“Since the scale is now used as much in a scientific context as it is a damage assessment context, it makes sense to introduce a category six to describe the unprecedented strength 200mph storms we’ve seen over the past few years,” Dr. Mann explained. 

Given the system’s current use and the increasing intensity of modern storms, Dr. Simpson may have eventually warmed up to the idea of updating the scale he helped create. However, he passed away in 2014 at the age of 102. 

Researchers say introducing a Category 6 mega-hurricane to the classification system is more than a technical adjustment. It’s a crucial step for public safety and awareness. 

With storms growing stronger, researchers argue that current categorizations underplay the actual risk posed by the most severe hurricanes. They say a new category would better reflect the escalating hazard, helping to ensure communities are more appropriately prepared for the impacts of these supercharged mega-hurricanes.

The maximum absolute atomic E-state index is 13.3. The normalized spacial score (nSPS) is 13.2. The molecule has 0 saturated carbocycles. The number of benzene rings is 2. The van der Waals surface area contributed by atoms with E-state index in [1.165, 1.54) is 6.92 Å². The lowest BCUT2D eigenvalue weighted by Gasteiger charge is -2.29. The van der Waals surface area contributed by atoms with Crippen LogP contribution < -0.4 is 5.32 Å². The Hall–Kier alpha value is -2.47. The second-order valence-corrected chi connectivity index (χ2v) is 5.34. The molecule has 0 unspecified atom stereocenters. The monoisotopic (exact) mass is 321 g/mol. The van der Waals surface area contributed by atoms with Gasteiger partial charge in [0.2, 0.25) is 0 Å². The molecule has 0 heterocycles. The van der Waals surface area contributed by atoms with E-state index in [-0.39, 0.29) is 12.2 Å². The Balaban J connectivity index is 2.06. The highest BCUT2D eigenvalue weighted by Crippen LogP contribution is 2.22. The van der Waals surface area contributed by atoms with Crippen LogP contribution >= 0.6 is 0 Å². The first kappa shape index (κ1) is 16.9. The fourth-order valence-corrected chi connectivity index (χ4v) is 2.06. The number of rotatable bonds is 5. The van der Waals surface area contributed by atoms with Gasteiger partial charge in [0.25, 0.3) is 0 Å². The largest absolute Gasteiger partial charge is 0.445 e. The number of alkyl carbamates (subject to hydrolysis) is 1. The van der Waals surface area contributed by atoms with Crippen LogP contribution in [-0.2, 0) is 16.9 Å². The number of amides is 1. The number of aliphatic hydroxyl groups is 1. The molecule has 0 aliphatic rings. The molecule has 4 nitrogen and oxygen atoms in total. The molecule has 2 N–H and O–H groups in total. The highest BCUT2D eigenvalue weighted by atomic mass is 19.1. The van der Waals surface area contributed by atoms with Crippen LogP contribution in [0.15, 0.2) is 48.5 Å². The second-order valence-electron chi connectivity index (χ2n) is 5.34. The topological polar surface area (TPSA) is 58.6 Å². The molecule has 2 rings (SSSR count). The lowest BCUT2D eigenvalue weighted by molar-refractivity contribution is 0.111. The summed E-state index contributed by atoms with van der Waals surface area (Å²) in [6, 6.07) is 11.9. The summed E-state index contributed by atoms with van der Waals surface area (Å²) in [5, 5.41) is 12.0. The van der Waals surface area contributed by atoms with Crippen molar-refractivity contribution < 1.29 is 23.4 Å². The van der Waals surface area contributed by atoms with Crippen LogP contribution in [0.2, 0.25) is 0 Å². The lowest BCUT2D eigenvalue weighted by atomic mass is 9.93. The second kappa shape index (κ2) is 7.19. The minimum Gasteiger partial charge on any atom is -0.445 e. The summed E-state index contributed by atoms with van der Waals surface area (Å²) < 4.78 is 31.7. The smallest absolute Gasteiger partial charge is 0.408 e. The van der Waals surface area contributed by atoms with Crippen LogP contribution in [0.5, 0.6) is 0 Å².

The study’s authors advocate adopting a Category 6 classification to raise awareness and prompt action. They hope that recognizing the increasing intensity of storms will improve preparedness and response strategies, potentially saving lives and reducing damage. 

The study also underscores the broader issue of climate change, highlighting the urgent need for global efforts to mitigate its impacts.

“Tropical cyclone risk messaging is currently a very active topic, and changes in messaging are widely believed necessary to better inform the public about inland flooding and storm surge, phenomena that a wind-based scale is only tangentially relevant to,” wrote study authors. 

“While adding a 6th category to the Saffir–Simpson Hurricane Wind Scale would not solve that issue, it could raise awareness about the perils of the increased risk of major TCs due to global warming.” 

Tim McMillan is a retired law enforcement executive, investigative reporter and co-founder of The Debrief. His writing typically focuses on defense, national security, the Intelligence Community and topics related to psychology. You can follow Tim on Twitter: @LtTimMcMillan.  Tim can be reached by email: or through encrypted email: